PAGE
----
Taking the former first, one's immediate reaction must be 'no, it's not'. Simply on the grounds of volume, publication upon medieval women continues to be a major industry - so major, in fact, that one can no longer see 'women' as a marginal topic within this area of academe. It was not always so of course, as some of our senior practitioners usefully remind us, and it may not be so again. (1) But books and articles directly addressed to the topic of women, and those that use 'gender' as an apparently more enticing label for what is nonetheless focused upon women, continue to be numerous. From fairly traditional social history to studies inflected by literary-critical perspectives, women are well represented. To give just a few examples that indicate the breadth of the field, David Wallace has just edited a Cambridge Companion to Medieval Women's Writing, a companion to the seminal collection of essays on Women and Power appeared a couple of years ago, and younger scholars such as Kim Phillips and Susan Johns have recently produced monographs that bring to light new areas and topics centred squarely on women and their lived experiences. (2) Those whose work was foundational in this field have incorporated their perspectives in general works of synthesis, (3) and other historians whose reputations were built in other fields have turned their attentions also to women. (4) In certain areas that I have recently studied, one might even say that we have focused upon women somewhat to the exclusion of men - I suspect, for example, that we probably currently know more about women's book ownership and the circulation of texts among female communities of readers in late medieval England than we do about men's. (5) Recent work on high politics and royalty - perhaps the most male of bastions, both historically and historiographically - has brought women back into the frame. (6)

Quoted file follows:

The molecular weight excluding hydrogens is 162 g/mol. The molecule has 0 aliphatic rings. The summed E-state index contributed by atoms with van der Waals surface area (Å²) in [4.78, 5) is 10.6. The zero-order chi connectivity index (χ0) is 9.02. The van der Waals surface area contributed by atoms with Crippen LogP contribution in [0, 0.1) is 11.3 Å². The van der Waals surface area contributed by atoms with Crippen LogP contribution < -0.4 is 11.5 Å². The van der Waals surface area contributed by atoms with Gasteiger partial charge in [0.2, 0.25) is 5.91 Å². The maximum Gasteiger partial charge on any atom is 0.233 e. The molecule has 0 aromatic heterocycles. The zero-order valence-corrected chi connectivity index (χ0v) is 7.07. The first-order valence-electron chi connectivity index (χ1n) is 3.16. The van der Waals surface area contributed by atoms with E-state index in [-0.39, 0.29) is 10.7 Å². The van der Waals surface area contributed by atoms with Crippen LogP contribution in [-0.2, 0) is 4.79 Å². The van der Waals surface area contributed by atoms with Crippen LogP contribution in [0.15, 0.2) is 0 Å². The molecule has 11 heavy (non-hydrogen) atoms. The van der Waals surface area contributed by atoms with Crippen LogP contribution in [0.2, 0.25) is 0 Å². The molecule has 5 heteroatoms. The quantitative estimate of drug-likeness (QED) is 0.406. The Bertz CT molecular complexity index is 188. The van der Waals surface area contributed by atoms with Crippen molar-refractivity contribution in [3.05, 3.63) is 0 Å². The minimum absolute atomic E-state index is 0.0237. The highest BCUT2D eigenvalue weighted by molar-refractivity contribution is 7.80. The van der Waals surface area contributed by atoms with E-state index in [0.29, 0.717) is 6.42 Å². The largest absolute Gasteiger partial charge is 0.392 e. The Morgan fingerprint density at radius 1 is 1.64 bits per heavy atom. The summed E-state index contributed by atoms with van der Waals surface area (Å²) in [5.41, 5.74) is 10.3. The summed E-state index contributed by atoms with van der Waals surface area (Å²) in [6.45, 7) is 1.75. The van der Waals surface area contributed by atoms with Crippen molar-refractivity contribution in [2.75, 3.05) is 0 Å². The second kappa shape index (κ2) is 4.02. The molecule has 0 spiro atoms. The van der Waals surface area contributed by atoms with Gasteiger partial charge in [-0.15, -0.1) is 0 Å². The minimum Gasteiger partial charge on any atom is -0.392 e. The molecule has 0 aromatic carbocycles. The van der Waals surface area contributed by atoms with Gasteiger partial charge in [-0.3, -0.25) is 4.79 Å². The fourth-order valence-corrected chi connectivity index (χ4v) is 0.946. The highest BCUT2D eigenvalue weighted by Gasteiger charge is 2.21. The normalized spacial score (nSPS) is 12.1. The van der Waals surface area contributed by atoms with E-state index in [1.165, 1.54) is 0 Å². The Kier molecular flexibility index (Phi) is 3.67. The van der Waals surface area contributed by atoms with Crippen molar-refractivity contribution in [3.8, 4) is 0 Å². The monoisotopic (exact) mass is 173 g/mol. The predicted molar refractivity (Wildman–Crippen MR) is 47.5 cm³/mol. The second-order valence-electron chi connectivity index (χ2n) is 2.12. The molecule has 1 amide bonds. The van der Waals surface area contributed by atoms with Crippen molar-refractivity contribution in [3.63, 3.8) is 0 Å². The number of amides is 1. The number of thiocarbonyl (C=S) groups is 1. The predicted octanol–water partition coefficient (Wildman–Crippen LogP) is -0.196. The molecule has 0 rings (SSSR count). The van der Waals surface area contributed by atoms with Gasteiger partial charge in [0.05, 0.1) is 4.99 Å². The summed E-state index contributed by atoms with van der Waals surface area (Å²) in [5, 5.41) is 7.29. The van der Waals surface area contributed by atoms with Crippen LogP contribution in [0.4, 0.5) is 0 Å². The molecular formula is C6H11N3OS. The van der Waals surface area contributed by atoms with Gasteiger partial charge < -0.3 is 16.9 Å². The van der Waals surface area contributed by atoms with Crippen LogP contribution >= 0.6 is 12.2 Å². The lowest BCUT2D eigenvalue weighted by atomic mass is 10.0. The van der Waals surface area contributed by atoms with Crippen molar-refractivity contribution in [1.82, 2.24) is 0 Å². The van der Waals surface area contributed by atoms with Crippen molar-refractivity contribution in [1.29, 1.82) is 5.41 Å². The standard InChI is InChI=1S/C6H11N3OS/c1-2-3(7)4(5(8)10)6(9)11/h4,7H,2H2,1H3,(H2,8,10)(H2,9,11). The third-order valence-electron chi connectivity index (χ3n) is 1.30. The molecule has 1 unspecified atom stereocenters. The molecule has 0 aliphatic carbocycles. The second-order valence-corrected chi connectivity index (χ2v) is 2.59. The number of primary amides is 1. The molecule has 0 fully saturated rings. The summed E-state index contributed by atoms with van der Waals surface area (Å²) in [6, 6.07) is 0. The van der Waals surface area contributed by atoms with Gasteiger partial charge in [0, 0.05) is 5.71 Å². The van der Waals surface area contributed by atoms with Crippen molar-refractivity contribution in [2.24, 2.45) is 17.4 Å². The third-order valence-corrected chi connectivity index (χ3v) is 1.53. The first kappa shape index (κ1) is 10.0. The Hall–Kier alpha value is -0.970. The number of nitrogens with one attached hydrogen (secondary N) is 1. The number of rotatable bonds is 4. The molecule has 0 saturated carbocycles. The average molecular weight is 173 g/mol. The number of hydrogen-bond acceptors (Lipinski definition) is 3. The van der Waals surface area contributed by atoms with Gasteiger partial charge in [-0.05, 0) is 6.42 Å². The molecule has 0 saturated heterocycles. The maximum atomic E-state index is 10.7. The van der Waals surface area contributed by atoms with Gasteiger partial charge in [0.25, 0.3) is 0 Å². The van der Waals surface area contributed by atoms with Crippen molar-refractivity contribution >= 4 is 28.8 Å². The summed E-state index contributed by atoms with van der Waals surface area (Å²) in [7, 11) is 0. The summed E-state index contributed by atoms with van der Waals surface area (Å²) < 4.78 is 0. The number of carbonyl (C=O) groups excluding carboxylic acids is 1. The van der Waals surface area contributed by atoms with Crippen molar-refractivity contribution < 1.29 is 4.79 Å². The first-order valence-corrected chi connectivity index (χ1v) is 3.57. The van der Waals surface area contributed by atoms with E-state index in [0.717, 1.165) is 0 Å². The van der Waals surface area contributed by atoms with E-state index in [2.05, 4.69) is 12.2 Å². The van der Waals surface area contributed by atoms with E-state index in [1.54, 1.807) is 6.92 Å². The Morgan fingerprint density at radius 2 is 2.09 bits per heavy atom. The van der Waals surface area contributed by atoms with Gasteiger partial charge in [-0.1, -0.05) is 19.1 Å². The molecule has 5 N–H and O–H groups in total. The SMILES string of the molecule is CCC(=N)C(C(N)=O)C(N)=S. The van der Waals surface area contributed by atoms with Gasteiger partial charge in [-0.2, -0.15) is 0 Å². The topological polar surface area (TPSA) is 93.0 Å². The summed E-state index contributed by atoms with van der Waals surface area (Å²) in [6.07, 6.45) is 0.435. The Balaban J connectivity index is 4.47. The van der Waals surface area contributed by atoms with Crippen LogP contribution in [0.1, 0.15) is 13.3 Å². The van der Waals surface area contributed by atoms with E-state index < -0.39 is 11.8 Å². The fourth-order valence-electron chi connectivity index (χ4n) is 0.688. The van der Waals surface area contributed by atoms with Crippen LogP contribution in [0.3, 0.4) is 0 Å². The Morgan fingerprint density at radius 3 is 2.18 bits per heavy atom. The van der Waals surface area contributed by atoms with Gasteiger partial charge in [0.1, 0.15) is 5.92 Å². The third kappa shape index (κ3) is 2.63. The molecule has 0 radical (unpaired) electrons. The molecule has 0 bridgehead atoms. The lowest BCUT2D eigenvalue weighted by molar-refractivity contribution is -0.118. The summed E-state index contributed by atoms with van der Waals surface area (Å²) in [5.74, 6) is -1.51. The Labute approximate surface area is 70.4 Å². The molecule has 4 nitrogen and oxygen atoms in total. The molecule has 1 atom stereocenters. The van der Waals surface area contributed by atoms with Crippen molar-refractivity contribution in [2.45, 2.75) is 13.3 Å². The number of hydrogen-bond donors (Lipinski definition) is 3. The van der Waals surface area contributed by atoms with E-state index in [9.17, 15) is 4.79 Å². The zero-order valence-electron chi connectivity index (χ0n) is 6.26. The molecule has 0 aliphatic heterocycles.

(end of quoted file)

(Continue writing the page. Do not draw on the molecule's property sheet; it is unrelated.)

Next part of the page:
None of this is to say, however, that women's history is sufficiently 'done'. There continue to be areas of investigation where women's experiences are not yet fully visible (for example, within the politics of town and village) and topics where some historians tend still to assume that little gender difference pertains (certain recent writers on late-medieval religion, for instance). (7) If one imagines each annual batch of new graduate students in cold 'human resources' terms, one might make the case that some people are being funnelled into areas of investigation where, were the bright and seductive lights of gender history not blinding their eyes, they might otherwise have been pursuing topics more centrally focused upon women. But I would not, frankly, want to count as a colleague anyone who seriously did think about new researchers and their projects in those terms. It is probably true that something labelled 'women's history' has, for some younger scholars, something of a 1970s and 80s flavour about it. But that doesn't mean that they're not still doing it, albeit under the badge of 'gender history'.